Language barriers make schooling difficult for San pupils

Pupils with faces not visible
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Language barriers are making it hard for San pupils residing at Platfontein in the Northern Cape to achieve great matric results.

Pupils living in the area, which is 21 kilometres outside Kimberley, are battling to fully understand the medium of instruction at the local school, which is Afrikaans.

The community battles high levels of unemployment, poverty and other social issues. Originally from Namibia, the !Xun and Khwe have been living here for 20 years. Children have to learn Afrikaans before entering the school system.

Chakwanda Mahongo matriculated a few years ago. The !Xun speaker recalls his academic challenges. Mahongo remains unemployed. He says there are very few opportunities for Platfontein matriculants.

“If we were taught in our mother tongue it should’ve been better cause now if a teacher is giving you something to do she will talk in her mother tongue. There are certain words that we will never understand. So if we were taught in our language in would have been better because even now there are people who are still struggling and that is the whole point of everything so we would appreciate it if they going to bring our mother tongue at school.”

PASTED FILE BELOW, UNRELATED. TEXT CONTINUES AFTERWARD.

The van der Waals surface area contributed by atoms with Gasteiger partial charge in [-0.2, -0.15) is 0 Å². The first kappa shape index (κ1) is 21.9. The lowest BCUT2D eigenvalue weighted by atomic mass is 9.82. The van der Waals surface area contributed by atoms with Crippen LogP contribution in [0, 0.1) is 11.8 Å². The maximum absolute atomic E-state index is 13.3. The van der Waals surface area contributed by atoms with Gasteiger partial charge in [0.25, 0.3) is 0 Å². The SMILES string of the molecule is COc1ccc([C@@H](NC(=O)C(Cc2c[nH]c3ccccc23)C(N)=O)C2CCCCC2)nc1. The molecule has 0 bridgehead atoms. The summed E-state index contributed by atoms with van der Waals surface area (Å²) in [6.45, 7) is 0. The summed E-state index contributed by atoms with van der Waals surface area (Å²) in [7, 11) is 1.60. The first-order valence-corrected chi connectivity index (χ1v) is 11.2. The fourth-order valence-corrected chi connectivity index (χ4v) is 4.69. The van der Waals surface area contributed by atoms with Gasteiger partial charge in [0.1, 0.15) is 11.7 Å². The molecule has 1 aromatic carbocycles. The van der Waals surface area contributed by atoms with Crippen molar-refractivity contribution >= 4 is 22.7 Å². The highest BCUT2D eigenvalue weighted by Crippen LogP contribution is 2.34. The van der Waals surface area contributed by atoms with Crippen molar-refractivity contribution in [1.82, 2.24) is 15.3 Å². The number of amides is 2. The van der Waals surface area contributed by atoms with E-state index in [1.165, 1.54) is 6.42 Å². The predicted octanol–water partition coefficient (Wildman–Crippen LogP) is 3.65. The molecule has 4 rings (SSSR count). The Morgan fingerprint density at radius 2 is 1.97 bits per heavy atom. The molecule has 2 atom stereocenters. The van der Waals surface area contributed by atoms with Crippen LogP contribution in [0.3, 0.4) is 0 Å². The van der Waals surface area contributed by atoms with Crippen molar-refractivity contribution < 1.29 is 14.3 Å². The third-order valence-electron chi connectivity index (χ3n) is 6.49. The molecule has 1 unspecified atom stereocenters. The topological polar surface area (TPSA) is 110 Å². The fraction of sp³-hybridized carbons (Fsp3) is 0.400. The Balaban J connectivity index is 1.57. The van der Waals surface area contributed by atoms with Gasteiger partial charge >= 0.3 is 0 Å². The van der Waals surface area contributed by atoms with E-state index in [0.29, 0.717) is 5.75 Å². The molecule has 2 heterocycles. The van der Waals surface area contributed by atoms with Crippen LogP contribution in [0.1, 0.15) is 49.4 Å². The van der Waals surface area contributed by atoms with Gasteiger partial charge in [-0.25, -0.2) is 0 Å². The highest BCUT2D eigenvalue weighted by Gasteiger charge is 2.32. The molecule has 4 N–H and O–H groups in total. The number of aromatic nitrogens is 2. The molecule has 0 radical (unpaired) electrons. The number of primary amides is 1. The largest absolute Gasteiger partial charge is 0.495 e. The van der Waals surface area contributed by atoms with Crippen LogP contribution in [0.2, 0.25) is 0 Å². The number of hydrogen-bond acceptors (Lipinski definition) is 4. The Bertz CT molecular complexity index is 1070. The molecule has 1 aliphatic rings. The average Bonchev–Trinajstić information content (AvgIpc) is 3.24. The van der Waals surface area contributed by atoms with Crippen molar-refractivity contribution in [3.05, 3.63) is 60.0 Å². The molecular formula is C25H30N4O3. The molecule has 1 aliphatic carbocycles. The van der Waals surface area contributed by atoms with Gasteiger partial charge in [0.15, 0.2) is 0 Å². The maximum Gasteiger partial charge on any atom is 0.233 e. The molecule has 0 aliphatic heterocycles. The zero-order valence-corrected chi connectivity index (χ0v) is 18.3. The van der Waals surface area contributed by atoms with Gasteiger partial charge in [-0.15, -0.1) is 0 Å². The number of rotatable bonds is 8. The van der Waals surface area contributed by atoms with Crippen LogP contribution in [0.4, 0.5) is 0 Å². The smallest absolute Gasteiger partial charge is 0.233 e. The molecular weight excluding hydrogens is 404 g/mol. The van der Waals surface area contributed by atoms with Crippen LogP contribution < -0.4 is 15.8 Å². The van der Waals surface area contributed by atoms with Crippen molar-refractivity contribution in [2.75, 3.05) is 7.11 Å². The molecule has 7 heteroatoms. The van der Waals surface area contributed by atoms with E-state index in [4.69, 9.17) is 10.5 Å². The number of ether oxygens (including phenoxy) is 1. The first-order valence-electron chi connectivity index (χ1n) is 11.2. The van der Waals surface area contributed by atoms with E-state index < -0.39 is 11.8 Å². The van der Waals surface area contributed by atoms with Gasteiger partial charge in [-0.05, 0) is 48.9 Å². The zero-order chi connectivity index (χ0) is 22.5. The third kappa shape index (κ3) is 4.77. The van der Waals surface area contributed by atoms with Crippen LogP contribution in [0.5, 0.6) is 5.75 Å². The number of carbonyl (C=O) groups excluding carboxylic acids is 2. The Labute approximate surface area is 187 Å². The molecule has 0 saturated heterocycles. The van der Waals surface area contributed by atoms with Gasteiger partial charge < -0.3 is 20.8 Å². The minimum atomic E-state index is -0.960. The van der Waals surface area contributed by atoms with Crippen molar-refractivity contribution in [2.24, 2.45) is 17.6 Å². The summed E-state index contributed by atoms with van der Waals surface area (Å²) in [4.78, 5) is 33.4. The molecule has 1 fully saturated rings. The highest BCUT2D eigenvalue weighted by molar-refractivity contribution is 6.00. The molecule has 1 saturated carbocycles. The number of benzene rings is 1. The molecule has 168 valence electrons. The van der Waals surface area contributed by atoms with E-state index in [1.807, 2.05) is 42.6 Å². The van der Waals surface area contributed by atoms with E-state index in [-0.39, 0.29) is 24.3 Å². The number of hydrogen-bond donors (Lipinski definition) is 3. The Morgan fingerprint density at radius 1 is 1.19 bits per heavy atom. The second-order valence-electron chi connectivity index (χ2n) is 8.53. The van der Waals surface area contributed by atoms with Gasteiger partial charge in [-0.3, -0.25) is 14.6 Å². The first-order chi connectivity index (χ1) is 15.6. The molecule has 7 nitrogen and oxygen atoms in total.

Also facing similar challenges is Ronel Katjorro who is waiting for her matric results. Katjorro who speaks Khwedam says she is anxious about her results.

“I am very nervous about the matric results, but I really do believe that I have made it and that I have passed because when I written it the exam was not difficult and it was not easy. The year was really challenging because we don’t speak Afrikaans at home, we only speak our language Khwedam. We speak Afrikaans only at school and we find it very impossible to understand everything that the teachers are teaching us.”

The Southern African San Development Organisation (SASDO), an organisation by local parents, is trying to deal with this challenge. One parent says that they have contacted the department of education for solutions.

“I had been in contact with the department of education, we say to them look, every school and every environment or place where you go, you will see a school catering the local languages of the people. So I came with a proposal, I said to the circuit manager who has been working very close with us that we want to offer some materials in our local languages around here. We’re willing to develop some kids’ booklets with drawings because a language must start from foundation phase.”

The organisation plans to offer extra classes to bridge the language gap.